The stock market decline from 2000 to 2003 has had an enduring impact on the savings and investment culture in the UK. This is reflected in the decline of direct investment in equity and mutual funds as well as the rise in insurance and deposits over the past seven years. Strengthening equity markets have failed to translate to a rush into equities by retail investors. At the same time, a by no means new product has become one of the UK's fastest growing investment vehicles: Contracts for Difference (CFDs). CFDs are equity derivative products which allow investors to profit from share prices' rising and falling by going long or short, while benefiting from leverage and current exemption from UK stamp duty. Retail trading volumes of CFDs are on a steady upward trajectory, as investors increasingly turn to them to hedge against falling prices and profit from recent market turbulence.
A major driver of this development is the growing segment of active traders in the UK. While they constitute only a narrow segment of the total number of retail investors in the UK (4-6% as of year end 2007), they often become heavy users of their firms' online trading platforms and may constitute a significant portion of online trading volumes. A Celent survey into the attitudes and attributes of UK active traders shows that this group is more open to exploring emerging investment and traded products than their counterparts in other European economies. A remarkable 45% of this segment is always looking for new products to trade. Hence, UK brokerages aggressively market to active traders by means of special pricing, education activities, and exclusive call center support to hold on to their share of this lucrative segment.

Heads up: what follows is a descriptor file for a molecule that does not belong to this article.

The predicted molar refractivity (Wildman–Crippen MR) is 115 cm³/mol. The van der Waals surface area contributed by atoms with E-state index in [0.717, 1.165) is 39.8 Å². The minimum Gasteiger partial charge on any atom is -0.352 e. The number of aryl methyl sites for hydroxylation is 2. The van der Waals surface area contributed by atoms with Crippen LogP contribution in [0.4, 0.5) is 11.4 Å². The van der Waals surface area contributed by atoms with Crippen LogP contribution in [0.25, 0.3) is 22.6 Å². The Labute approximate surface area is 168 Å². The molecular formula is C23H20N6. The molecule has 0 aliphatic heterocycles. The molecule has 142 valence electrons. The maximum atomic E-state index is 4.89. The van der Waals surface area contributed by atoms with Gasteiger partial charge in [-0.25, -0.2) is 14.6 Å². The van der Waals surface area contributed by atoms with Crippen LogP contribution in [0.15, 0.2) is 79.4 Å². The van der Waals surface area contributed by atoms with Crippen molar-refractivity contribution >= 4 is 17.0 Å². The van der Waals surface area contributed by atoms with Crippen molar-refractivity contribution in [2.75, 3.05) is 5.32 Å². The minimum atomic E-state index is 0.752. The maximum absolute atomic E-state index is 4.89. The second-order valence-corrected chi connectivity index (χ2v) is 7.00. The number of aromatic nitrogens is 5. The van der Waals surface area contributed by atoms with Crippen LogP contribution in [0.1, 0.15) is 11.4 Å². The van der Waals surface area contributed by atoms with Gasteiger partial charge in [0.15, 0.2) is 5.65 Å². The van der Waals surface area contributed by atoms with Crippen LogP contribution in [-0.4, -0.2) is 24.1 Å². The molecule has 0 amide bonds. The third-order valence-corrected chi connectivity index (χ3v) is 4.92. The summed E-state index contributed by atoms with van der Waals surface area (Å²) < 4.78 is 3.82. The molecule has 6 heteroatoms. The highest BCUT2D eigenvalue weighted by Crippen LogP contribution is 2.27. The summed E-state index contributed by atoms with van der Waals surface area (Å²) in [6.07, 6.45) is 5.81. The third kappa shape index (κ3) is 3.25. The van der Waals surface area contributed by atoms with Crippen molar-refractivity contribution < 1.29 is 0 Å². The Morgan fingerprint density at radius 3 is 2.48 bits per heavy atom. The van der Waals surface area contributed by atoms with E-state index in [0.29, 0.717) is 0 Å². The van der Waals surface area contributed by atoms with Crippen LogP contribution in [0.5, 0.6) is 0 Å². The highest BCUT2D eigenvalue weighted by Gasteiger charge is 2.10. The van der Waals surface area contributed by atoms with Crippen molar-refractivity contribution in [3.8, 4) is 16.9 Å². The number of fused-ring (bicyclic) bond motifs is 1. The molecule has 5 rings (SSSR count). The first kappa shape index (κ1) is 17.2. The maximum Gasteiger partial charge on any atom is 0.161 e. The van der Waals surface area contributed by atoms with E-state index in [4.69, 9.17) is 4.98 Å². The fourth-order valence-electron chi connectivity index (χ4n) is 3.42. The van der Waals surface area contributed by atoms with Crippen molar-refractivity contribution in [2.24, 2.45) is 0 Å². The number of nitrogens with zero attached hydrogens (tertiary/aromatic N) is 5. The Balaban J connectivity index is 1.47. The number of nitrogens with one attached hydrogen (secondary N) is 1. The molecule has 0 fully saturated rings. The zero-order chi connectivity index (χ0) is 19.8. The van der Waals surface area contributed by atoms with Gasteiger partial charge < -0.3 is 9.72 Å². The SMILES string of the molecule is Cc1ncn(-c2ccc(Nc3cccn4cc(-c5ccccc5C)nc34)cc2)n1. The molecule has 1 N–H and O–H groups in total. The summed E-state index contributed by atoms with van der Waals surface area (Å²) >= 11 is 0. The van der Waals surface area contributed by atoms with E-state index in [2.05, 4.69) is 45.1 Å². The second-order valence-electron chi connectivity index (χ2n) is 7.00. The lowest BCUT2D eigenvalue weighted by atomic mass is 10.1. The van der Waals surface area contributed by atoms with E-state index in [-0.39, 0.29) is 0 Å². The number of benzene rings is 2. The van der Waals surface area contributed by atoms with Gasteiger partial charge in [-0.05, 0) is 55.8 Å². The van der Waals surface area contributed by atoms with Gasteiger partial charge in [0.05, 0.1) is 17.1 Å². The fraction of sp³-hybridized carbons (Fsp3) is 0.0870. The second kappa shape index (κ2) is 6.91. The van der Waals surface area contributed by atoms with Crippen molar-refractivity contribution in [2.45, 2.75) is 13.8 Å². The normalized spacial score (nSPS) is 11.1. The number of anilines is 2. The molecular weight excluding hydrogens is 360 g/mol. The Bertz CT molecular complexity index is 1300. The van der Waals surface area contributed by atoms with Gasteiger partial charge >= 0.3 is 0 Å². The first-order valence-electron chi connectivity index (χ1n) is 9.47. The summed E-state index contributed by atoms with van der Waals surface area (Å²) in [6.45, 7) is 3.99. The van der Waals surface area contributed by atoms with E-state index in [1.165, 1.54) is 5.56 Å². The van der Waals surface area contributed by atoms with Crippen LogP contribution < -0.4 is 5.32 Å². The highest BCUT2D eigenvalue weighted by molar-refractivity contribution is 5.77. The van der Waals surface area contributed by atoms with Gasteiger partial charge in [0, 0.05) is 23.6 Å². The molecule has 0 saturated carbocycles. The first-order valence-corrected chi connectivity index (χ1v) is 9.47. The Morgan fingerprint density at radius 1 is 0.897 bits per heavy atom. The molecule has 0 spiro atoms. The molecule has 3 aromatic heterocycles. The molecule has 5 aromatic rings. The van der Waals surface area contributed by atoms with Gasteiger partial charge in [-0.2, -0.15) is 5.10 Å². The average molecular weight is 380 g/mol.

In a new report, The UK Retail Trading and Securities Market, Celent aims to tackle the current structure and dynamics of the UK retail investment market by providing answers to the following questions:
â¢ How do retail investors in the UK segment by risk appetite, trading frequency, and degree of self-direction in investment decisions?
â¢ What are the attitudes and attributes that influence the lucrative segment of active traders when making investment decisions?
â¢ Which types of products are attracting UK retail investors? How is the competitive landscape evolving?
â¢ What strategies are incumbents and entrants adopting to cope with an altered competitive landscape?
"While the UK retail equity market is expected to see a correction in the course of 2008, market conditions are positive for CFDs. Investors will continue to look for shelter in CFDs in a period that is likely to be marked by sharp volatility and sliding equity markets," notes Isabel Schauerte, an analyst with Celent's Securities & Investment group and co-author of the report.
"The UK brokerage industry is headed for further shakeout. MiFID will reduce trading costs for the subset of financial firms that have the scale to become systemic internalizers, providing them with a competitive advantage," she adds.